Drawing penalties is a skill, and some teams tend to earn significantly more power plays than some of their opponents.

The Arizona Coyotes finished with 33 percent more chances on the man advantage (300) than the New York Rangers (226) last season. At this time of the season last year, the Rangers were last in power-play opportunities and they finished there. At this time last season, the Coyotes were second in the NHL for most power-play chances and they finished on top.

The disparity this season at this point in time is even greater than it was at this time last season. The Colorado Avalanche were first in chances last Nov. 25 with 85 and the Rangers were last with 56. This season, the Tampa Bay Lightning and Dallas Stars lead the way with 82 power-play opportunities and the Columbus Blue Jackets have a lowly 49 chances. It’s part of the reason the Blue Jackets have the most efficient power play in the NHL right now, but sit only ninth for power-play goals. They just haven’t had that many chances.

The Washington Capitals are middle of the pack for power-play percentage, but are third from last in power-play opportunities this season, leaving them with only nine goals on the man advantage. Although we probably don’t need to highlight that for Evgeny Kuznetsov owners.

The good news is that while some of the trends in power-play opportunities hold steady, some don’t. The Vancouver Canucks and Carolina Hurricanes were both top-10 in opportunities at this time last season, but finished in the bottom 10. The Philadelphia Flyers were 21st in chances at this time last season, but wound up finishing second to the Coyotes with 280.

The bottom line here is that power-play percentage tends to get the most play for those digging through stats, but it doesn’t tell the whole story. The power play can be exceptional, but if it’s not getting many chances it doesn’t have as much value as the teams that are getting more opportunities. Fantasy owners should be looking at the whole picture to try to glean the best roster targets for their team.

So who do you want? The Lightning, Flyers and Nashville Predators should all be at the top of your list of targets. All three teams are top-10 for both power-play opportunities and power-play percentage this season and were top-11 for power-play chances last season (the Predators were 11th, missing the top 10 by two chances).

Personnel-wise, this means considering Nikita Nesterov, Valtteri Filppula or Jonathan Drouin in some leagues. All three appear to be staples of the man advantage in the absence of Steven Stamkos for the Bolts. In fact, Nesterov leads all Tampa Bay skaters in power-play ice time since Stamkos was injured. In deeper leagues, Vladislav Namestnikov and Brayden Point could also get consideration, as both have been playing plenty of minutes on the man advantage of late. Point has three power-play points in five games since the Stamkos injury.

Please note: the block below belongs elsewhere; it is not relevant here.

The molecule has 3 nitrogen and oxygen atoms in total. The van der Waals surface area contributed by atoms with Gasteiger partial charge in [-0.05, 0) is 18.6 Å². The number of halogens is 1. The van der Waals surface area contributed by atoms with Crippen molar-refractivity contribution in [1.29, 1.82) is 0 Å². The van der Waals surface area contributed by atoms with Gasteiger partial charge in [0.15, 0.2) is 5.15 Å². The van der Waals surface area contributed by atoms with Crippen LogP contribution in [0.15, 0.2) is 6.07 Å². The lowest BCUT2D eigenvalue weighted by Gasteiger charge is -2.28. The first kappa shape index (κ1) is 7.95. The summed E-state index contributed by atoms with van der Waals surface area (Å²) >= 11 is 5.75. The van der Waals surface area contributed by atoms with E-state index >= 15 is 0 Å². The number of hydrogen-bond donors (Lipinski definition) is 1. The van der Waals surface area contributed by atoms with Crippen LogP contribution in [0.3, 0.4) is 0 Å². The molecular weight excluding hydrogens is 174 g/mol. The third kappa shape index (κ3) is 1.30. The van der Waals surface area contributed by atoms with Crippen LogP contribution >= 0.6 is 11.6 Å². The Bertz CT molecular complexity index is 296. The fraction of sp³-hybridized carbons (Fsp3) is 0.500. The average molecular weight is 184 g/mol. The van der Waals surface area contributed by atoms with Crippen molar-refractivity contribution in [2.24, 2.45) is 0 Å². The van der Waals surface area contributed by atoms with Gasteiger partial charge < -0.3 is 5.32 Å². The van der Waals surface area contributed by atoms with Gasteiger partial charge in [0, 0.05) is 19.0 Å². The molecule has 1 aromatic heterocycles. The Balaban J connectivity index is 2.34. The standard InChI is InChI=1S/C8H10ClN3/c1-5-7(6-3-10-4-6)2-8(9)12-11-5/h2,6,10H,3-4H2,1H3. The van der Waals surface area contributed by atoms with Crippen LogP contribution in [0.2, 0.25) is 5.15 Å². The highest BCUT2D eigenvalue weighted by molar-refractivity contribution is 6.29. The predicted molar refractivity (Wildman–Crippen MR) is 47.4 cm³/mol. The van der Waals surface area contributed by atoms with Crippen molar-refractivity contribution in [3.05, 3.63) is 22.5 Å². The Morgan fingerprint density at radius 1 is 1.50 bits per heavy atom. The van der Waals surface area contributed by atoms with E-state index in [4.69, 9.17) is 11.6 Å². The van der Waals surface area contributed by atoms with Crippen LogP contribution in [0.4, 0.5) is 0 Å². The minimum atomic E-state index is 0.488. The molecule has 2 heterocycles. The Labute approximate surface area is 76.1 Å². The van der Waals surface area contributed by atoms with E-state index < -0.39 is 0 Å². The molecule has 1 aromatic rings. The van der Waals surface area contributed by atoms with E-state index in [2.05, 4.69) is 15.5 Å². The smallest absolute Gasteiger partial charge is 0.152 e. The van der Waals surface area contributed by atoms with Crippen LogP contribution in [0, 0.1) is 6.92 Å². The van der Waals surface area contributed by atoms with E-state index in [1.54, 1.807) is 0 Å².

For the Flyers, they really have only one power-play unit. Claude Giroux, Wayne Simmonds, Jakub Voracek, Brayden Schenn and Shayne Gostisbehere all play virtually double the power-play minutes of anybody else on the team. Consider this a warning to anyone getting off the Schenn train prematurely — his usage is far too positive for him not to be a locked-in fantasy asset. He’ll come around.

With the Predators, there is absolutely no reason Mike Fisher shouldn’t be owned in all but the deepest of leagues at this point. He’s nowhere close to that threshold at only 18 percent ownership. First off, his six power-play points are tied for 33rd in the NHL — and he’s missed four games this season. Guess who else has six power-play points while missing a bunch of games? Sidney Crosby has the same power-play points as Fisher in one fewer game. Kris Letang has the exact same six power-play points in 15 games as Fisher. In fact, aside from Crosby, Letang and Ryan Getzlaf, all 47 players with at least six power-play points this season have played at least three more games than Fisher.

He’s the faceoff man for the Predators’ top unit that includes Ryan Johansen, James Neal, P.K. Subban and Roman Josi. He’s not going to win you your league, but let’s give his specialty stats some love. Fisher is higher on the ESPN Player Rater this season for fantasy hockey success than guys like Joe Thornton, David Krejci, Brandon Saad and Filip Forsberg (the guy whose power-play role he usurped).

Back to the overall power-play chances for a few more notes:

  • If the Calgary Flames ever get things flowing under new coach Glen Gulutzan, watch out. They are tied for the fourth-most chances this season and they finished with the sixth-most chances last season. Unfortunately at the moment, they are lost on the man advantage with just a 9.5 percent success rate.

  • The Stars could be a source of improvement in the near future. As mentioned, they are tied with the Lightning for the most chances, but are 14th in the league for power-play percentage. The Stars have also been dealing with several injuries to key personnel from a power play that was fourth best in the NHL last season. Get ready for Tyler Seguin, Jamie Benn and John Klingberg to have a big December.

  • Remember how we mentioned the Coyotes had the most chances in the league last season? And by a fair margin? They are second-last in opportunities this season to the Blue Jackets. Whether they trend up or not is debatable, but with plenty of returning players in key roles, one might suspect they are due for a run of power-play chances at some point soon. Such a result would certainly do wonders for the stagnant fantasy value of Max Domi, Oliver Ekman-Larsson, Martin Hanzal and others.